Online Module: The Holocaust and Fundamental Rights

Chapter 2: Did Hitler assume power in a legal way?

It is often said that Hitler assumed power in a legal way. Looking at this procedure superficially, one might concede that the Nazi Fuehrer was appointed Chancellor by due process.

Article 53 of the Weimar constitution says: “The Reich Chancellor […] is appointed […] by the Reich President.”

Article 54 however reads: “The Reich Chancellor and the Reich Ministers, in order to exercise their mandates, require the confidence of the Reichstag.”

Hitler never intended to govern the country as a parliamentary democracy and therefore did not even try to obtain the support of the German Parliament. Instead, he urged Hindenburg to dissolve the Reichstag immediately, hoping that the Nazi party would acquire an absolute majority in elections under Nazi rule. The elections on March 5 did not fulfil this hope though the Nazis won more votes than before and had a clear majority together with the also anti-democratic right-wing German Nationalist People’s Party.

The Reichstag after the elections of 5 March 1933

There was a second issue, more important than this disrespect of the constitution and parliamentary rules. Democracy had already been undermined before through the putsch of conservative anti-democrats under Reich Chancellor von Papen’s leadership in the federal State of Prussia in 1932. Instead of the democratically-elected state-government, Reich Commissioners now ruled Prussia and systematically began to occupy key-positions in the civil-service. In particular, democratic police officers were arrested and removed from office. Since two-thirds of Germany belonged to Prussia, this Putsch had been an enormous blow to democracy. On the very day when Hitler assumed the Chancellorship, he appointed Hermann Göring as Reich Commissioner for Internal Affairs, thus bringing the Prussian Police under his command.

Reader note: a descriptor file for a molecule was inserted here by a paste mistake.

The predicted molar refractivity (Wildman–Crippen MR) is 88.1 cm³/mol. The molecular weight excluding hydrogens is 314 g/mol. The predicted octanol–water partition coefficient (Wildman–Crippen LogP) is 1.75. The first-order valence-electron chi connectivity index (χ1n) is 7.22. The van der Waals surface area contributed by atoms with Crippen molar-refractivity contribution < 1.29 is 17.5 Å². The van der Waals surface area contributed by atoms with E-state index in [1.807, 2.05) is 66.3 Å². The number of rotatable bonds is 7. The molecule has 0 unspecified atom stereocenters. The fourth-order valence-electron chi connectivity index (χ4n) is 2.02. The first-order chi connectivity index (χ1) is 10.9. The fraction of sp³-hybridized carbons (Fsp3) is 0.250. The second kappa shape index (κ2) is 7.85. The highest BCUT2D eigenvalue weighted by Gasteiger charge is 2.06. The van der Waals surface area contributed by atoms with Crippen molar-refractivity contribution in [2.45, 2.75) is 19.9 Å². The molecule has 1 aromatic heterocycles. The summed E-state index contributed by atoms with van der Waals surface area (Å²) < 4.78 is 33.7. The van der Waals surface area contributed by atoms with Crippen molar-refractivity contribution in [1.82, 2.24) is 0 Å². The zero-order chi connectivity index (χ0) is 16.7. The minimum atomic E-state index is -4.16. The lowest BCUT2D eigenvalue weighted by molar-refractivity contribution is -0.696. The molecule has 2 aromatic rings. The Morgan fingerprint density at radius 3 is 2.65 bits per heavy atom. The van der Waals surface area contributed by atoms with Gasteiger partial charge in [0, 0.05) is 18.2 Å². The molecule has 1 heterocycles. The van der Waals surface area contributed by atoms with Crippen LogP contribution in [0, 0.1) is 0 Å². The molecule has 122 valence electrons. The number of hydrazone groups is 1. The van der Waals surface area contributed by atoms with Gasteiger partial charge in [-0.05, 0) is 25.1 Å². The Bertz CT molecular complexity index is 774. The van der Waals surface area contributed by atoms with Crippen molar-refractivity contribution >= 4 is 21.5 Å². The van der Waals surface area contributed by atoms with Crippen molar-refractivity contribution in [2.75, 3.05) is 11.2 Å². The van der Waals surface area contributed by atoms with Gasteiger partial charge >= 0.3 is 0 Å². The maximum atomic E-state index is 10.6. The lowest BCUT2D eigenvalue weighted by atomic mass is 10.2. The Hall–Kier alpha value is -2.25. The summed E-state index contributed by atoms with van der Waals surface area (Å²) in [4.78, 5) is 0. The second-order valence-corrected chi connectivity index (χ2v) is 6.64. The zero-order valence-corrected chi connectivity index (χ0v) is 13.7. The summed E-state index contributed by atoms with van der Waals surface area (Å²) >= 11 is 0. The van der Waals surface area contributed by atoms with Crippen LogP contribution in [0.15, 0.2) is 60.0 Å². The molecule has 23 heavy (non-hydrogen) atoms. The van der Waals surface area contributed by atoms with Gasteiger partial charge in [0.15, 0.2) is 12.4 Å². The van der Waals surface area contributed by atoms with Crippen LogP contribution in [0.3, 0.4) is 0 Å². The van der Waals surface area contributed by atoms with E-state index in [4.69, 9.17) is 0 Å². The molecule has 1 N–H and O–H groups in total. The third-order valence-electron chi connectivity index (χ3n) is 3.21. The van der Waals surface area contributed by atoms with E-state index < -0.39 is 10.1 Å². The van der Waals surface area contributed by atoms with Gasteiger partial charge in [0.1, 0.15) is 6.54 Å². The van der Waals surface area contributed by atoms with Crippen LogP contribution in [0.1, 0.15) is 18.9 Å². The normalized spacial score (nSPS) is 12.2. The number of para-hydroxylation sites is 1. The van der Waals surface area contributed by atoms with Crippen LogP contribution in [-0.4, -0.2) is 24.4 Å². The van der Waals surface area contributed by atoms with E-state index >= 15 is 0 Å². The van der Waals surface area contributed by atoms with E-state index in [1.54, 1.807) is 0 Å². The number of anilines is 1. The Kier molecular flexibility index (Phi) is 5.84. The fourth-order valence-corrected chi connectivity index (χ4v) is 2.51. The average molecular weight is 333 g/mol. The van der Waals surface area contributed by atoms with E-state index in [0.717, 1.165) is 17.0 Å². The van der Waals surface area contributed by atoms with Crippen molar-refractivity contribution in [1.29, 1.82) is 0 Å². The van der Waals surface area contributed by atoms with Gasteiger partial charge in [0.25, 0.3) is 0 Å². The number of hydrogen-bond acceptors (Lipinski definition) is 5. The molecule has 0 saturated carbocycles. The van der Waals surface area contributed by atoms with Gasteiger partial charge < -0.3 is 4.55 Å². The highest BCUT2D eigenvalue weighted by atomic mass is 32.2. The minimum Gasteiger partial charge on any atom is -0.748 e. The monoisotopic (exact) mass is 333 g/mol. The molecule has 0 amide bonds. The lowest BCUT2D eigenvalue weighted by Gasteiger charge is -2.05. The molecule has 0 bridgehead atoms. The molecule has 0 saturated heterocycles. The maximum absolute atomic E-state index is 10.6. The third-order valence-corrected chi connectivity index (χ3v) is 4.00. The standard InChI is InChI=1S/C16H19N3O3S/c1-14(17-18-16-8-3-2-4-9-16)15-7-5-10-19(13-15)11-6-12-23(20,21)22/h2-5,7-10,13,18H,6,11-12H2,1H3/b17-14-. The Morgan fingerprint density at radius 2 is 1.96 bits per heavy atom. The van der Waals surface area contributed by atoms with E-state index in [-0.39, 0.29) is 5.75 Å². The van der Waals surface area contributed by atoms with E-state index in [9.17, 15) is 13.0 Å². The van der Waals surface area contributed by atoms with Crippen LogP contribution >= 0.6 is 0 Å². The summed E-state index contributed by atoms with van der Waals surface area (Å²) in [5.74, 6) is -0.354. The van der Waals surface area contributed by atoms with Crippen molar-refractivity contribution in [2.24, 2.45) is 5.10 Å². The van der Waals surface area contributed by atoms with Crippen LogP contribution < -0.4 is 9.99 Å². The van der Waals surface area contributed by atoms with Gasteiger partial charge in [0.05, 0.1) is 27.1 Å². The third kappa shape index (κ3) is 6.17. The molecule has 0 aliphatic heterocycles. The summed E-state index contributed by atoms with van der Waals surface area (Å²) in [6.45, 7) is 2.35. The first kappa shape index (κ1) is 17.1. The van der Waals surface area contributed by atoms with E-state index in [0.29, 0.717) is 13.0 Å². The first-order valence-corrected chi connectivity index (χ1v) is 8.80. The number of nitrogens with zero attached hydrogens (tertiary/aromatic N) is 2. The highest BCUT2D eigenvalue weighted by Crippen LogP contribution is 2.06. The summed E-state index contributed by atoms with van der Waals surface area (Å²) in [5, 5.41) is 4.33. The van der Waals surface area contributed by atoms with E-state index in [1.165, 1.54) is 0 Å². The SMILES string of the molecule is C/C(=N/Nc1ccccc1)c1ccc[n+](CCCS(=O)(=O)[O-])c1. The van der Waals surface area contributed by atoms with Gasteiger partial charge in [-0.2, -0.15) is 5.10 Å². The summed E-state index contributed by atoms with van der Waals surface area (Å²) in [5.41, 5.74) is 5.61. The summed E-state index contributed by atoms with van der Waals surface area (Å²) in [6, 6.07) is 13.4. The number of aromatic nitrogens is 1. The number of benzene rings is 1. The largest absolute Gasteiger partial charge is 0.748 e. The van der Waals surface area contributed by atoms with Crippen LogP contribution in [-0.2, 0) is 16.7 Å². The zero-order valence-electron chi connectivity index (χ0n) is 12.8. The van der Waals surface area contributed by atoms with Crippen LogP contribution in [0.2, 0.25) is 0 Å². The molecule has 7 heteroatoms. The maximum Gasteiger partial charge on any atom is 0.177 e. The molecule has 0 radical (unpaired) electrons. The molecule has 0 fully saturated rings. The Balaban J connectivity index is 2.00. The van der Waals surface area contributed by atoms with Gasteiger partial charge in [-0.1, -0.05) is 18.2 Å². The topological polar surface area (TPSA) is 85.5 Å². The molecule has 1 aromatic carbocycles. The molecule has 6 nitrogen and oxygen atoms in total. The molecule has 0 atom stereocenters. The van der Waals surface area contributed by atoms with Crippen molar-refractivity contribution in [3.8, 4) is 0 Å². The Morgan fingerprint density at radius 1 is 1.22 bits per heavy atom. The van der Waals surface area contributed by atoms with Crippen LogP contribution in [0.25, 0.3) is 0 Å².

Nevertheless, Hitler seemed to be a long way from absolute power when he was appointed Chancellor. Only three Nazis belonged to his cabinet: he himself, Hermann Göring as Minister without Portfolio, and Wilhelm Frick, Minister of the Interior. But they held key positions and were resolved not to share their power. Nevertheless, the conservative ministers believed that Hitler was “well-framed” and could not act without them since he was a novice in government affairs. Many observers expected that he would soon be „politically bankrupt“, and party leaders even believed that this would enhance their political power. They very soon suffered a rude awakening from their dreams.

Chapter 3

 

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